Monday, 20 February 2012

'Why is That Man Running So Slow?'

A STEADY four miles through Writtle Agricultural College grounds, one brief stop for stretching, another to take a closer look at a strange quadruped in a field. 

Nothing special or overly-strenuous about that, you might think. But in the Clapped-Out Runner’s household this modest excursion was cause for celebration at the weekend.

It was the first time in SIX weeks I’ve successfully tackled a run of this duration, so hopefully the signs are emerging that this ridiculous mystery virus of mine is on the way out.  I’ve referred to it on this blogsite as ‘man flu’, but I’m sure you understand that was really just for comic effect. It’s a fully-qualified and proper virus, actually. Honest!

Anyway, as I managed the four miles without undue distress and am now sat here sinking a can of Stella, there does seem to be genuine light at the end of the long winter virus tunnel.

So that is the good news. Now for the bad. About two-thirds of the way through the run towards Cow Watering Lane (yes, it really is called that!), I passed somebody carrying a small child on his shoulders.  The tiny tot taking the ride stared intently as I swept by, announcing to his dad just as I drew level: “Dad, why is that man running so slow?”

Thanks a lot. The dad muttered an embarrassed reply to the youngster, who, in my opinion, should have received a damn good ticking off instead. It seems to me he needs to learn it’s very bad form to question the speed of a runner just coming back from illness or injury. We’re hyper-sensitive during this recovery period, and being called ‘slow’ could set  rehab back by weeks, not to mention the emotional distress it might cause. If he’d been 15 years older, I’d have considered legal action.

Before running into this little scamp and his careless tongue, I’d been thinking to myself how well this ‘comeback run’ was going. At the time I was even feeling tempted to phone our club chairman Malcolm to volunteer for the weekend’s cross-country relays at Chingford.  Then I remembered the race clashed with the mighty Luton Town’s latest home game, so common sense prevailed (or not, as the case may be).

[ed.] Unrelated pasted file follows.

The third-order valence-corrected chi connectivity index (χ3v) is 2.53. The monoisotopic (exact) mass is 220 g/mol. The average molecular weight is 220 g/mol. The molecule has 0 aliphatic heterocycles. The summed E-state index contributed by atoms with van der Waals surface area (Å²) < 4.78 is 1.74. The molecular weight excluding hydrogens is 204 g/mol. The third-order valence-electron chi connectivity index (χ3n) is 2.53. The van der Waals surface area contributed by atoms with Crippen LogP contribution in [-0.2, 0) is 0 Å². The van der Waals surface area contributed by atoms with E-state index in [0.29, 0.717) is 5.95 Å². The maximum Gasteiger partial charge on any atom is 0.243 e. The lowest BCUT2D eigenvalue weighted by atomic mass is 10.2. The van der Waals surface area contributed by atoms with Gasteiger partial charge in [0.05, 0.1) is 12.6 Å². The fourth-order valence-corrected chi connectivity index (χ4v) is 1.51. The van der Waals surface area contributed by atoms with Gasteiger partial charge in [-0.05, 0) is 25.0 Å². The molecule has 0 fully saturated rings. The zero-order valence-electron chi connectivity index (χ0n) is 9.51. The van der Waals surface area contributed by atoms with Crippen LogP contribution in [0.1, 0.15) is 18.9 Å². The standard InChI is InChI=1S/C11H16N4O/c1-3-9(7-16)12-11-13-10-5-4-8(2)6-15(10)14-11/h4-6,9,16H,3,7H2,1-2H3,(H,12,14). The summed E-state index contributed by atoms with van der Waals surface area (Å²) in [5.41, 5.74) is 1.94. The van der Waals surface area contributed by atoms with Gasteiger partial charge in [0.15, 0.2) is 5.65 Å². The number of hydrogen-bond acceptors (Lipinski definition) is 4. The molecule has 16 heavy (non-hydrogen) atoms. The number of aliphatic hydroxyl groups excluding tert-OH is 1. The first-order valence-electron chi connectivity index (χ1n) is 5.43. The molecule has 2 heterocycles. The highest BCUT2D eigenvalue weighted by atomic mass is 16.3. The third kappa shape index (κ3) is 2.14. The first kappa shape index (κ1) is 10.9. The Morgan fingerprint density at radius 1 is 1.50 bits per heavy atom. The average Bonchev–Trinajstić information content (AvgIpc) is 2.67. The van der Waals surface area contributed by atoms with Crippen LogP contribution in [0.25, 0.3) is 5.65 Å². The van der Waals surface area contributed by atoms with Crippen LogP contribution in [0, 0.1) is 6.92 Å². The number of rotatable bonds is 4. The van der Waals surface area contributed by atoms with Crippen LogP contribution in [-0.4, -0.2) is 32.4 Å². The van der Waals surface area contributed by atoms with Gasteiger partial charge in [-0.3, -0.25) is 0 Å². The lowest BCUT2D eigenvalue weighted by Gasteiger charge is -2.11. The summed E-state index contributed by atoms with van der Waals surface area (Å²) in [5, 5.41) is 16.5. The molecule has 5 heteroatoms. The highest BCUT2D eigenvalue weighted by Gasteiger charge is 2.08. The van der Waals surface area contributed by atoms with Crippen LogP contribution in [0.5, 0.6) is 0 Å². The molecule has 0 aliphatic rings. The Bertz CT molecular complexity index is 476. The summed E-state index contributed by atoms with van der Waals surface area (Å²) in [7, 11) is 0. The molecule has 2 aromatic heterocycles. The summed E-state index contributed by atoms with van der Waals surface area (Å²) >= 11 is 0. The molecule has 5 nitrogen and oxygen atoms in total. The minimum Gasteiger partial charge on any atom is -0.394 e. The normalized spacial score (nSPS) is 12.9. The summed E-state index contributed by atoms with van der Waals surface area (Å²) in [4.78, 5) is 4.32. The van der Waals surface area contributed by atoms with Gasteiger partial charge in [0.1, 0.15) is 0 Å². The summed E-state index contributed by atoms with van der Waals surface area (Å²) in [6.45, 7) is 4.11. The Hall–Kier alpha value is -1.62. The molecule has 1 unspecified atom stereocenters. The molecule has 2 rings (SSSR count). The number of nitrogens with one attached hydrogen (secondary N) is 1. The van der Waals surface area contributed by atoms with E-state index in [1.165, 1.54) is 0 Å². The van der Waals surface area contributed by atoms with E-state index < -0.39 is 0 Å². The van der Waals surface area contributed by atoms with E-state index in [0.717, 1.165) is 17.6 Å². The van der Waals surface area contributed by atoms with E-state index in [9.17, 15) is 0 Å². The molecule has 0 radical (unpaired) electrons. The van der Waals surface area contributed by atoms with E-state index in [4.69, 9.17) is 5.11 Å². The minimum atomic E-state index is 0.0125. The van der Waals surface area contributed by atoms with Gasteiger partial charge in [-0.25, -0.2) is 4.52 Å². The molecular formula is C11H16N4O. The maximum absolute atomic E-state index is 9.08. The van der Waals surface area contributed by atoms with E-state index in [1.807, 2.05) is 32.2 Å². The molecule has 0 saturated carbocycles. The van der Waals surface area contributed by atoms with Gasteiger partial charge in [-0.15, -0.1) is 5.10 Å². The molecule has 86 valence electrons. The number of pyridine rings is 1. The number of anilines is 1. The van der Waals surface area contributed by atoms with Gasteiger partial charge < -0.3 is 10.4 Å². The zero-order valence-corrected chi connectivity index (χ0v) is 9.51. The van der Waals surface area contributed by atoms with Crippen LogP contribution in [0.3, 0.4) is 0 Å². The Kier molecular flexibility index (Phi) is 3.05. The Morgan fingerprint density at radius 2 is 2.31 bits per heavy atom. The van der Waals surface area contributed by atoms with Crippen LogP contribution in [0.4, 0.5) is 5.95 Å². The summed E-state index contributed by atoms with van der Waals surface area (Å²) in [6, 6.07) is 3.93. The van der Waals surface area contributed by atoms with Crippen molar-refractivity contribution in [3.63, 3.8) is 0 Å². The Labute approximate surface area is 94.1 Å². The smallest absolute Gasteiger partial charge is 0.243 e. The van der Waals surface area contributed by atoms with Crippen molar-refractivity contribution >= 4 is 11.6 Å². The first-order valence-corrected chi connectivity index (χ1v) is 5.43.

My slow return to ‘normal’ running was accompanied at the weekend by an unexpected discovery on the internet. It was on the website of Run Britain, an organisation who know more about us than we think!  All club runners are centrally registered these days and many of our race results are apparently fed into the system, where boffins evidently analyse them and come up with all sorts of calculations and rankings as a result.  I have now been informed I have an official Run Britain ‘handicap’ of 14.6. Quite what this means, and what I should do about it, is still rather unclear, but it’s quite nice to know somebody, somewhere, cares about my running performances!

In golf, I suspect a handicap of 14.6 wouldn’t rank me very highly, so I am guessing there is room for improvement when I finally work out what it all means.

A bit of digging uncovered Run Britain’s explanation for their handicap system.  The handicaps go from 30 down to zero, and are worked out from a combination of recent performances in races that have a UKA License (i.e. most road races). Importantly, the figures are adjusted in relation to ‘course difficulty’ and ‘weather conditions’. This is good news, of course, because results and rankings don’t normally reflect the toughness of a course, or the weather on that particular day. But it’s bad news for runners who only enter races that are fast and flat, or those who only venture out when the weather is good!

If you are a club runner and want to find out your own official handicap, go to and simply enter your name and club. I keyed a few Tiptree Road Runners colleagues into the site, and we’re all there!  Have a go, and you might be pleasantly surprised . . . .    

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